> This sounds like something generics would better model than Any polymorphism, to carry the type parameter through the context you need polymorphism.

Sorry, that probably wasn't as clear as it should be.

I would like to eventually have a way to dynamically look up and use lenses by property name. I think this could serve as a replacement for KVC. So, for instance, the `Foo` type I showed previously might have dictionaries on it equivalent to these:

	extension Foo {
		static var readableProperties: [String: (inout Foo) -> inout Any] = [
			"readWriteProperty": { $0.readWriteProperty },
			"readWriteNonmutatingProperty": { ... },
			"readOnlyProperty": { ... },
			"readOnlyMutatingProperty": { ... }
		static var writableProperties: [String: (inout Foo) -> inout Any] = [
			"readWriteProperty": {
				get { return $0.readWriteProperty }
				set { $0.readWriteProperty = newValue as! Int }
			"readWriteNonmutatingProperty": { ... }

Then you could dynamically look up and use a lens:

	for (propertyName, value) in configurationDictionary {
		let property = Foo.writableProperties[propertyName]!
		property(&foo) = value

(These dictionaries would not be opted into with a protocol; they would be synthesized at a given use site, and would contain all properties visible at that site. That would allow you to pass a dictionary of lenses to external serialization code, essentially delegating your access to those properties.)

But note the forced cast in the `readWriteProperty` setter: if the Any assigned into it turns out to be of the wrong type, the program will crash. That's not good. So the setter has to be able to signal its failure, and the only way I can imagine to do that would be to have it throw an exception:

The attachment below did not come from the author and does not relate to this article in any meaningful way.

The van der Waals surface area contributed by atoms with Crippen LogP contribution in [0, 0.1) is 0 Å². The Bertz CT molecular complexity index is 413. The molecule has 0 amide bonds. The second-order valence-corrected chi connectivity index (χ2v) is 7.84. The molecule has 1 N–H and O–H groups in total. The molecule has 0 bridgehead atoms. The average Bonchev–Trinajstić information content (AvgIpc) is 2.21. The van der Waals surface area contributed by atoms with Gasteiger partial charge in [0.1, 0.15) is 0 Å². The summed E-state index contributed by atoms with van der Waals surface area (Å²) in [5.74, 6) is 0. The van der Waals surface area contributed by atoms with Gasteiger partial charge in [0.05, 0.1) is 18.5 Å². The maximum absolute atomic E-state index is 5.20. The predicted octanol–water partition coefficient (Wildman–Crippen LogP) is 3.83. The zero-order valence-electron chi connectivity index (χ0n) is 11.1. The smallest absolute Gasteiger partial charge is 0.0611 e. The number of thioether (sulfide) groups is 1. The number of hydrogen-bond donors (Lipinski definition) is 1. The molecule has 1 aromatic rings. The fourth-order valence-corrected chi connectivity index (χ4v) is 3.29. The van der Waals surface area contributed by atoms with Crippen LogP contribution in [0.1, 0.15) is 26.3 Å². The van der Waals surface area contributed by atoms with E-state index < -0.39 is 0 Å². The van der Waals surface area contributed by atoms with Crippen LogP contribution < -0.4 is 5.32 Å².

static var writableProperties: [String: (inout Foo) throws -> inout Any] = [
			"readWriteProperty": {
				get { return $0.readWriteProperty }
				set {
					guard let newValue = newValue as? Int else {
						throw PropertyError.InvalidType
					$0.readWriteProperty = newValue
	for (propertyName, value) in configurationDictionary {
		let property = Foo.writableProperties[propertyName]!
		try property(&foo) = value

Hence, non-throwing setters would have to become throwing setters when you erased the property's concrete type.

>> (For added fun: you can't model the relationship between an Any lens and a specialized lens purely in protocols, because that would require support for higher-kinded types.)
>> So if you want to model the full richness of property semantics through their lenses, the lens system will inevitably be complicated. If you're willing to give up some fidelity when you convert to lenses, well, you can give up fidelity on throwing semantics too, and have the lens throw if either accessor throws.
> True, you could say that if either part of the access can throw, then the entire property access is abstractly considered `throws`, and that errors are checked after get, after set, and for an `inout` access, when materializeForSet is called before the formal inout access (to catch get errors), and also after the completion callback is invoked (to catch set errors). That means you have to `try` every access to an abstracted property, but that's not the end of the world.


(Although in theory, we could add a `throws(set)` syntax on inout-returning functions, indicating that the getter never throws but the setter does, much like the `reinout` I mentioned earlier.)

Brent Royal-Gordon